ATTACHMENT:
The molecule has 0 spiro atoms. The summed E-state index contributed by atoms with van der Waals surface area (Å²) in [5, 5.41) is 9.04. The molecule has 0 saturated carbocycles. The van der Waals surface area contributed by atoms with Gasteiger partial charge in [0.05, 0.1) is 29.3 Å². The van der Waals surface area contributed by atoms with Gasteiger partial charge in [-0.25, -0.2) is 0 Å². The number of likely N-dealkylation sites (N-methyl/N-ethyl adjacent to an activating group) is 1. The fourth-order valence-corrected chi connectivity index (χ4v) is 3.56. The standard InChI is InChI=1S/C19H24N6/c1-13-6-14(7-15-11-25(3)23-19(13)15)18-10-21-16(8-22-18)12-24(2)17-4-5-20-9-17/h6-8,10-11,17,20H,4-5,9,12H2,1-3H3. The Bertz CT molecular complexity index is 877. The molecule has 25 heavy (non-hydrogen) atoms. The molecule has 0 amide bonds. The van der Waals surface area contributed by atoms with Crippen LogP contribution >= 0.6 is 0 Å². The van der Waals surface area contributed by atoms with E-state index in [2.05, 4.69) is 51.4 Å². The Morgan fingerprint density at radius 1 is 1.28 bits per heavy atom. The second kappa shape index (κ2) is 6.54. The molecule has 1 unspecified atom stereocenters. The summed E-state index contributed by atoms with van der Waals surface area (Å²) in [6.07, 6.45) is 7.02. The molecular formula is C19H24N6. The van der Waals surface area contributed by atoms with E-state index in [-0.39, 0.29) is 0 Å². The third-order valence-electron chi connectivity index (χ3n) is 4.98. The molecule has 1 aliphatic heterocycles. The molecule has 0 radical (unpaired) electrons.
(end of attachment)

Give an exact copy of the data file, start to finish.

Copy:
The molecule has 0 spiro atoms. The summed E-state index contributed by atoms with van der Waals surface area (Å²) in [5, 5.41) is 9.04. The molecule has 0 saturated carbocycles. The van der Waals surface area contributed by atoms with Gasteiger partial charge in [0.05, 0.1) is 29.3 Å². The van der Waals surface area contributed by atoms with Gasteiger partial charge in [-0.25, -0.2) is 0 Å². The number of likely N-dealkylation sites (N-methyl/N-ethyl adjacent to an activating group) is 1. The fourth-order valence-corrected chi connectivity index (χ4v) is 3.56. The standard InChI is InChI=1S/C19H24N6/c1-13-6-14(7-15-11-25(3)23-19(13)15)18-10-21-16(8-22-18)12-24(2)17-4-5-20-9-17/h6-8,10-11,17,20H,4-5,9,12H2,1-3H3. The Bertz CT molecular complexity index is 877. The molecule has 25 heavy (non-hydrogen) atoms. The molecule has 0 amide bonds. The van der Waals surface area contributed by atoms with Crippen LogP contribution >= 0.6 is 0 Å². The van der Waals surface area contributed by atoms with E-state index in [2.05, 4.69) is 51.4 Å². The Morgan fingerprint density at radius 1 is 1.28 bits per heavy atom. The second kappa shape index (κ2) is 6.54. The molecule has 1 unspecified atom stereocenters. The summed E-state index contributed by atoms with van der Waals surface area (Å²) in [6.07, 6.45) is 7.02. The molecular formula is C19H24N6. The van der Waals surface area contributed by atoms with E-state index in [-0.39, 0.29) is 0 Å². The third-order valence-electron chi connectivity index (χ3n) is 4.98. The molecule has 1 aliphatic heterocycles. The molecule has 0 radical (unpaired) electrons.